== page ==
“I joined after my life totally changed, and I walked right in and they gave me comfort and a home. When you lose your parent, your whole life changes… I walked in there and I was given a seat and welcomed. My spirituality has been challenged, which doesn’t often happen in parishes, and I have grown,” Davis said.
Most of all students should join to continue their faith in a welcoming environment. “The students aren’t there because their mom is making them. They’re there because they want to be there, because they feel welcomed,” Roflow said.
“Graduation from McNick does not mean graduation from your faith development. St. Monica-St. George is a good place to join, because you’re surrounded by kind people and different people you can learn from,” Davis said.
Tony Losekamp, McNicholas Class of 2013, was also was active in his Newman Center, St. Thomas More, at The Ohio State University. “I would go to the Newman Center probably at least 4 times a week and as many as 7 times. There was a student lounge where you could study and they supplied snacks and sometimes meals for free,” Losekamp said.
Losekamp became involved during his first semester in Bible Studies and by his second year began to lead the Bible Studies. He also attended and led retreats almost every semester. “In college, no one really makes you do anything, and you have to learn responsibility quickly. No parent is going to make you get out of bed and force you to Mass. It is an important moment for every Catholic because it is the moment that you decide to make your parents’ faith your own. Making the decision to remain Catholic by attending Mass every Sunday and receiving the sacraments is one that will shape the rest of a student’s life. That is exactly what happened to me. I had to make the decision to go to Mass when no one else made me. My parents weren’t making me. My pastor wasn’t making me. My professors weren’t making me. It was completely my decision to give a yes to the Lord. It really matured my faith because it became my responsibility to attend Mass, grow in my faith, and live it out every day in the classroom and on campus,” Losekamp said.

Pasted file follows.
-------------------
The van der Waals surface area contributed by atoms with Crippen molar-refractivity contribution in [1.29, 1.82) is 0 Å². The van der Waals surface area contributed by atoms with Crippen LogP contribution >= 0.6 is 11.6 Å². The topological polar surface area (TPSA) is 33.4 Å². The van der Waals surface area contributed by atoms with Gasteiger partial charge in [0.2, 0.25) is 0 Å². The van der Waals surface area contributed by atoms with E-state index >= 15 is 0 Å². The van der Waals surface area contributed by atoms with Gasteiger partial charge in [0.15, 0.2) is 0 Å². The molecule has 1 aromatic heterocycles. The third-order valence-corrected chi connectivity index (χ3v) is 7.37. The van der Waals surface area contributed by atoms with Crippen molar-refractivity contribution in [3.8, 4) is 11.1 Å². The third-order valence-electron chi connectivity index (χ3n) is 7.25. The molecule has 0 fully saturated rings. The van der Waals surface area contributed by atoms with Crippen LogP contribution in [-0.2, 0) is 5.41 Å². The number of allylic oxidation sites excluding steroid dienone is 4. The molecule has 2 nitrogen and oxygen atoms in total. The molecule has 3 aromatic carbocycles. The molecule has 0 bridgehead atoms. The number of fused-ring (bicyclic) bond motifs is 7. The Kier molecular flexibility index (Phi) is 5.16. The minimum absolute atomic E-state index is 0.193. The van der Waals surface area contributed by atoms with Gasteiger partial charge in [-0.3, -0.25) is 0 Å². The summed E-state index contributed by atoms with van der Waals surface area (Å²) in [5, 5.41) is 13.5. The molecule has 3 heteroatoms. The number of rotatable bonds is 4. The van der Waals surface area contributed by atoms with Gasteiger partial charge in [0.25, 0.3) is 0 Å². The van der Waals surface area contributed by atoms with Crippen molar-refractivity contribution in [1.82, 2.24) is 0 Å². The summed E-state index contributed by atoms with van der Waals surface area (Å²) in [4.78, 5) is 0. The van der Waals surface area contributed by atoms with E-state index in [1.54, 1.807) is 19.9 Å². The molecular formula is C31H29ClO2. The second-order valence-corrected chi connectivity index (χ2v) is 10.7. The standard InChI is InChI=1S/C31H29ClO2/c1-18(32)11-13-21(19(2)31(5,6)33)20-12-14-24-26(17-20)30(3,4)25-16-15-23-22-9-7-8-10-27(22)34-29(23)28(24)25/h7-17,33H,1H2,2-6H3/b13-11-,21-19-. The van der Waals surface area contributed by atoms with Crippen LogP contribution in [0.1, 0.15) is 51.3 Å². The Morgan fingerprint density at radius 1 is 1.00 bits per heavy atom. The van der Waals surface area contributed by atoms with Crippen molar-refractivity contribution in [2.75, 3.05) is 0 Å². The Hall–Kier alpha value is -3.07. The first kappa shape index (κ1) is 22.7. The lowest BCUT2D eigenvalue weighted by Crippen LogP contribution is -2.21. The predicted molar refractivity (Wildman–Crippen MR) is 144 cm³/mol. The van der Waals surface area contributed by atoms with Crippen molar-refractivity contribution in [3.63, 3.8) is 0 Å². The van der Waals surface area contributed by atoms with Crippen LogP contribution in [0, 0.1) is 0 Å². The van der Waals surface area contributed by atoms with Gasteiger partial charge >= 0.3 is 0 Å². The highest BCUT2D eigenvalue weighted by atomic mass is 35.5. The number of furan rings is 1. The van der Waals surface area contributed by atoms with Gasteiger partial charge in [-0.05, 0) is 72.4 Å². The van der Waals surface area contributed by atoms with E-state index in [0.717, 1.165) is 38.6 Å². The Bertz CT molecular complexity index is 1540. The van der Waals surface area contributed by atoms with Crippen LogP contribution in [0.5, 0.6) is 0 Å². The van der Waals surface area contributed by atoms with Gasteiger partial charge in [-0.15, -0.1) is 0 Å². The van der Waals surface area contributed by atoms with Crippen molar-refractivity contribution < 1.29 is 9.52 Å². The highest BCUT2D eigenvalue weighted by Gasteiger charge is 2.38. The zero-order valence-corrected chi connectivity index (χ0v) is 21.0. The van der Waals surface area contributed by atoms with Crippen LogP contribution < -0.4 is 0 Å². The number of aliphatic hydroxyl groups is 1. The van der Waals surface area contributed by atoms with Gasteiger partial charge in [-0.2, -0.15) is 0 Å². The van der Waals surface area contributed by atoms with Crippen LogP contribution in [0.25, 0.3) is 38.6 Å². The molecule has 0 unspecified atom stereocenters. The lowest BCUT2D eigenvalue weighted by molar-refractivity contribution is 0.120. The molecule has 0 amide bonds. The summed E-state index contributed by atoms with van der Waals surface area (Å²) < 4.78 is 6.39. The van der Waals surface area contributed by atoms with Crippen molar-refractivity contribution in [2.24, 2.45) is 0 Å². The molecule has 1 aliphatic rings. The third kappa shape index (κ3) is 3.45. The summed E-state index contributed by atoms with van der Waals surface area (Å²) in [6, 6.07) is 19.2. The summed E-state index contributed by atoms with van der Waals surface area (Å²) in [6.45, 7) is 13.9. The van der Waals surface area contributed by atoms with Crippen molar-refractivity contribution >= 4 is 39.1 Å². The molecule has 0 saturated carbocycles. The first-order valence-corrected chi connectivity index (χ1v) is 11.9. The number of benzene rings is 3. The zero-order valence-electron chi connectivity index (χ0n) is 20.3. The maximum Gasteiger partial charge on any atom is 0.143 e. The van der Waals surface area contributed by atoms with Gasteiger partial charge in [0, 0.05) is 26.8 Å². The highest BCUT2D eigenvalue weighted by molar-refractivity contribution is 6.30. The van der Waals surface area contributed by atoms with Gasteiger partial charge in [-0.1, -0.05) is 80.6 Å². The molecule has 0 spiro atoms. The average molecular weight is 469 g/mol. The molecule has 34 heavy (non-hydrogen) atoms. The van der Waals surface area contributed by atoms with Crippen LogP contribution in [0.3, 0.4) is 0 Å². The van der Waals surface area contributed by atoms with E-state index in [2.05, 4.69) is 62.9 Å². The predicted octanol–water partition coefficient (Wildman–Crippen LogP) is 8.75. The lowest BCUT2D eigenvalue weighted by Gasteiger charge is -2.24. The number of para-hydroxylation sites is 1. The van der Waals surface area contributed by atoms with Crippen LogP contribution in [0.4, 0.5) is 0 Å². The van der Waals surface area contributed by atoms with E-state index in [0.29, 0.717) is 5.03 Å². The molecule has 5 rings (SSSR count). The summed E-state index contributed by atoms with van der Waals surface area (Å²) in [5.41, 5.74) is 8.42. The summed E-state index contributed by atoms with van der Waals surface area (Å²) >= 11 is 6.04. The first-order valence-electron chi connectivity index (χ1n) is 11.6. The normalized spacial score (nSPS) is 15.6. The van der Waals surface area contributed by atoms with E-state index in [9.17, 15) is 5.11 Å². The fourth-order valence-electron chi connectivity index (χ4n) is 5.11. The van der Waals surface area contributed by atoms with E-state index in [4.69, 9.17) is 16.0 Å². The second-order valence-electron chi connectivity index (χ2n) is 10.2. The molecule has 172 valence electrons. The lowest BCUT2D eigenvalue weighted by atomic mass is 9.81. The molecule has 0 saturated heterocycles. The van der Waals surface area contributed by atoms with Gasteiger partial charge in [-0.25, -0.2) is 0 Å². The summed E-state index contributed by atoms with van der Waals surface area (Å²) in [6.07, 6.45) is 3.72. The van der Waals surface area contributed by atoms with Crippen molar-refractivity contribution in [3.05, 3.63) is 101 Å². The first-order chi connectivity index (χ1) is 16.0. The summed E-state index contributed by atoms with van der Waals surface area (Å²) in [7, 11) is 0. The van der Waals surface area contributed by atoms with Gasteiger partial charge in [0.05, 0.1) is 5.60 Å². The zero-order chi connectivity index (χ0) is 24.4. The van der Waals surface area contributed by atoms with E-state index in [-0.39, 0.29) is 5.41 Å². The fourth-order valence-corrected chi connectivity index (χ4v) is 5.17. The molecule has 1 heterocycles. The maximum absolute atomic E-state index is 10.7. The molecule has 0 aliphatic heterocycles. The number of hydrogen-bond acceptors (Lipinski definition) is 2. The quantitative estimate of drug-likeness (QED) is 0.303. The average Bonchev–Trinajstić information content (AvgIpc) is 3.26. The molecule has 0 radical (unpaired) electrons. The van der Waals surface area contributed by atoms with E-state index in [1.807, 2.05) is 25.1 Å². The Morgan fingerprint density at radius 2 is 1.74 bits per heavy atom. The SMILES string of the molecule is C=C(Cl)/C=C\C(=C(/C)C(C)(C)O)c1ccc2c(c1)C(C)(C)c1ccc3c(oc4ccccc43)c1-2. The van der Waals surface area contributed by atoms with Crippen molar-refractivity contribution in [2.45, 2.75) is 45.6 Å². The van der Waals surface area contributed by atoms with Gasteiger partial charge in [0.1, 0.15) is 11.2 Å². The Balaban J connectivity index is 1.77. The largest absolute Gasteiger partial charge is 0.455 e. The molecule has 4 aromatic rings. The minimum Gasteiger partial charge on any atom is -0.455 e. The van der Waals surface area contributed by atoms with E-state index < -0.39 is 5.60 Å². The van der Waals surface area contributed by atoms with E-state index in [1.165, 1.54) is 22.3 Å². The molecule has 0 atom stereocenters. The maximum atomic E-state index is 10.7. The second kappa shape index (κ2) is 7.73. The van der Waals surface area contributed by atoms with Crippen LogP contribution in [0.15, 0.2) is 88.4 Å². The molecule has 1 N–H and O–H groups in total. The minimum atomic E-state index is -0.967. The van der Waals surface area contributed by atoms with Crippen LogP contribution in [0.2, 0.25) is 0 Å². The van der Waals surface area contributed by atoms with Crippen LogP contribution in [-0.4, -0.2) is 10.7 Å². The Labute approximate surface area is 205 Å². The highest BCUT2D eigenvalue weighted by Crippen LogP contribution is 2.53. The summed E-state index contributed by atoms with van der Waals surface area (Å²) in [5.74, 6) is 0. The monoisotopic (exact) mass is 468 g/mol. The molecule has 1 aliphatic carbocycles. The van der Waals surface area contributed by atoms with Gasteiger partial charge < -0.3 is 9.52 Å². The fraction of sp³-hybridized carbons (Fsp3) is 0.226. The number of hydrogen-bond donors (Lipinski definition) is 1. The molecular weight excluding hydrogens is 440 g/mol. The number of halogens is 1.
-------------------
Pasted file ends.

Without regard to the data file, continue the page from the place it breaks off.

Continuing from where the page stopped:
Newman Centers are also a great place to reach out to those with common interests. “The friends that I have stayed in contact with since college are the ones I met in the Newman Center and lived with in the households,” Losekamp said.
“What I found at the St. Thomas More Newman Center and Saint Paul’s Outreach Household Program was the affirmation of who I was as a man created in the image of God and adopted in the waters of Baptism.” Losekamp added, “As Catholics we aren’t always going to have the most popular teachings nor will we always be accepted because of the truth that we proclaim. It is a truth that everyone needs to hear even when they don’t want to hear it. We will always have the truth of the worth of a human person. When everyone else has abandoned them, the Catholic Church will be there to welcome them back as a man or women made in the image of God. That is why Newman Centers are so important and that is why I am so grateful for my experience at Ohio State University.”